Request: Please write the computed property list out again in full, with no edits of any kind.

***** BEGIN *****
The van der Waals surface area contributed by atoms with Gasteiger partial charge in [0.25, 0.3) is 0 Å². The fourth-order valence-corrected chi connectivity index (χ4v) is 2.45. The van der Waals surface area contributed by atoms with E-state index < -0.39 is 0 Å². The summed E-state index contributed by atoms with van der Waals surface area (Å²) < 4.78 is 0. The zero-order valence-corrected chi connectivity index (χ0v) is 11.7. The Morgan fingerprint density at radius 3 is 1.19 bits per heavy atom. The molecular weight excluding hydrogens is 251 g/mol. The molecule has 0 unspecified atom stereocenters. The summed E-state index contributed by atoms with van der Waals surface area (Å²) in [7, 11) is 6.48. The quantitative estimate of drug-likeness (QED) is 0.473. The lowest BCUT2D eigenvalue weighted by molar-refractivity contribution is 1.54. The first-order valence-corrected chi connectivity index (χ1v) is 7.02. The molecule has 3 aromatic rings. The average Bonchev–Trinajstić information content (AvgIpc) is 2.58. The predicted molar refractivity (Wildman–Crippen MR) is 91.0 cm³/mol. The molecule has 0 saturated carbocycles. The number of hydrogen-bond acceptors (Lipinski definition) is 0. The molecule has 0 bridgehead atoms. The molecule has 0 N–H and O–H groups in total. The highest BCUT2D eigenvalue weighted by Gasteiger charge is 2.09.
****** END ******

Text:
The van der Waals surface area contributed by atoms with Gasteiger partial charge in [0.25, 0.3) is 0 Å². The fourth-order valence-corrected chi connectivity index (χ4v) is 2.45. The van der Waals surface area contributed by atoms with E-state index < -0.39 is 0 Å². The summed E-state index contributed by atoms with van der Waals surface area (Å²) < 4.78 is 0. The zero-order valence-corrected chi connectivity index (χ0v) is 11.7. The Morgan fingerprint density at radius 3 is 1.19 bits per heavy atom. The molecular weight excluding hydrogens is 251 g/mol. The molecule has 0 unspecified atom stereocenters. The summed E-state index contributed by atoms with van der Waals surface area (Å²) in [7, 11) is 6.48. The quantitative estimate of drug-likeness (QED) is 0.473. The lowest BCUT2D eigenvalue weighted by molar-refractivity contribution is 1.54. The first-order valence-corrected chi connectivity index (χ1v) is 7.02. The molecule has 3 aromatic rings. The average Bonchev–Trinajstić information content (AvgIpc) is 2.58. The predicted molar refractivity (Wildman–Crippen MR) is 91.0 cm³/mol. The molecule has 0 saturated carbocycles. The number of hydrogen-bond acceptors (Lipinski definition) is 0. The molecule has 0 bridgehead atoms. The molecule has 0 N–H and O–H groups in total. The highest BCUT2D eigenvalue weighted by Gasteiger charge is 2.09.